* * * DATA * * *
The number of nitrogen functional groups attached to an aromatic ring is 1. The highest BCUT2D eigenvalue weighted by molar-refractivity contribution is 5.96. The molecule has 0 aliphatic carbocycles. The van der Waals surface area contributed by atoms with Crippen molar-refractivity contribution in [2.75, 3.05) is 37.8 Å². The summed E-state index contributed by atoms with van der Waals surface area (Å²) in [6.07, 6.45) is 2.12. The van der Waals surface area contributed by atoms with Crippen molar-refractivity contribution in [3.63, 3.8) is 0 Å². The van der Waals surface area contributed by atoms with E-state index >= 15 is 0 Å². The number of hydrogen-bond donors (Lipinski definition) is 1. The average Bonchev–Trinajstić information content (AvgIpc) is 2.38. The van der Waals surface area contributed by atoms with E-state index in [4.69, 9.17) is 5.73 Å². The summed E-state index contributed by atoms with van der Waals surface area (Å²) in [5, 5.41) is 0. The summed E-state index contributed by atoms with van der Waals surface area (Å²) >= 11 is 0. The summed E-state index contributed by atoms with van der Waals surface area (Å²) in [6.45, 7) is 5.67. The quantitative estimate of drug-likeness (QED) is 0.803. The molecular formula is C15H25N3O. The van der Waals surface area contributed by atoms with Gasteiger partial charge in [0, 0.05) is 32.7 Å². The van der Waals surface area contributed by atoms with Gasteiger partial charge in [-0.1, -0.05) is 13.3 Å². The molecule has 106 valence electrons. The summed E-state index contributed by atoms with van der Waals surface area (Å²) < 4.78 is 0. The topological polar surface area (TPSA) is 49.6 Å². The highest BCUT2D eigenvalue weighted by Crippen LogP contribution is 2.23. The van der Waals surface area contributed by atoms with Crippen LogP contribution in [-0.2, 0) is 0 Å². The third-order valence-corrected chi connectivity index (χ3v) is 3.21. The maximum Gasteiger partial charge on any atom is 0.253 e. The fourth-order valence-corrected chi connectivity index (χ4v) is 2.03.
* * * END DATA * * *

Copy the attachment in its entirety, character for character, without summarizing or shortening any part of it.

The number of nitrogen functional groups attached to an aromatic ring is 1. The highest BCUT2D eigenvalue weighted by molar-refractivity contribution is 5.96. The molecule has 0 aliphatic carbocycles. The van der Waals surface area contributed by atoms with Crippen molar-refractivity contribution in [2.75, 3.05) is 37.8 Å². The summed E-state index contributed by atoms with van der Waals surface area (Å²) in [6.07, 6.45) is 2.12. The van der Waals surface area contributed by atoms with Crippen molar-refractivity contribution in [3.63, 3.8) is 0 Å². The van der Waals surface area contributed by atoms with E-state index >= 15 is 0 Å². The number of hydrogen-bond donors (Lipinski definition) is 1. The average Bonchev–Trinajstić information content (AvgIpc) is 2.38. The van der Waals surface area contributed by atoms with E-state index in [4.69, 9.17) is 5.73 Å². The summed E-state index contributed by atoms with van der Waals surface area (Å²) in [5, 5.41) is 0. The summed E-state index contributed by atoms with van der Waals surface area (Å²) >= 11 is 0. The summed E-state index contributed by atoms with van der Waals surface area (Å²) in [6.45, 7) is 5.67. The quantitative estimate of drug-likeness (QED) is 0.803. The molecular formula is C15H25N3O. The van der Waals surface area contributed by atoms with Gasteiger partial charge in [0, 0.05) is 32.7 Å². The van der Waals surface area contributed by atoms with Gasteiger partial charge in [-0.1, -0.05) is 13.3 Å². The molecule has 106 valence electrons. The summed E-state index contributed by atoms with van der Waals surface area (Å²) < 4.78 is 0. The topological polar surface area (TPSA) is 49.6 Å². The highest BCUT2D eigenvalue weighted by Crippen LogP contribution is 2.23. The van der Waals surface area contributed by atoms with Crippen LogP contribution in [-0.2, 0) is 0 Å². The third-order valence-corrected chi connectivity index (χ3v) is 3.21. The maximum Gasteiger partial charge on any atom is 0.253 e. The fourth-order valence-corrected chi connectivity index (χ4v) is 2.03.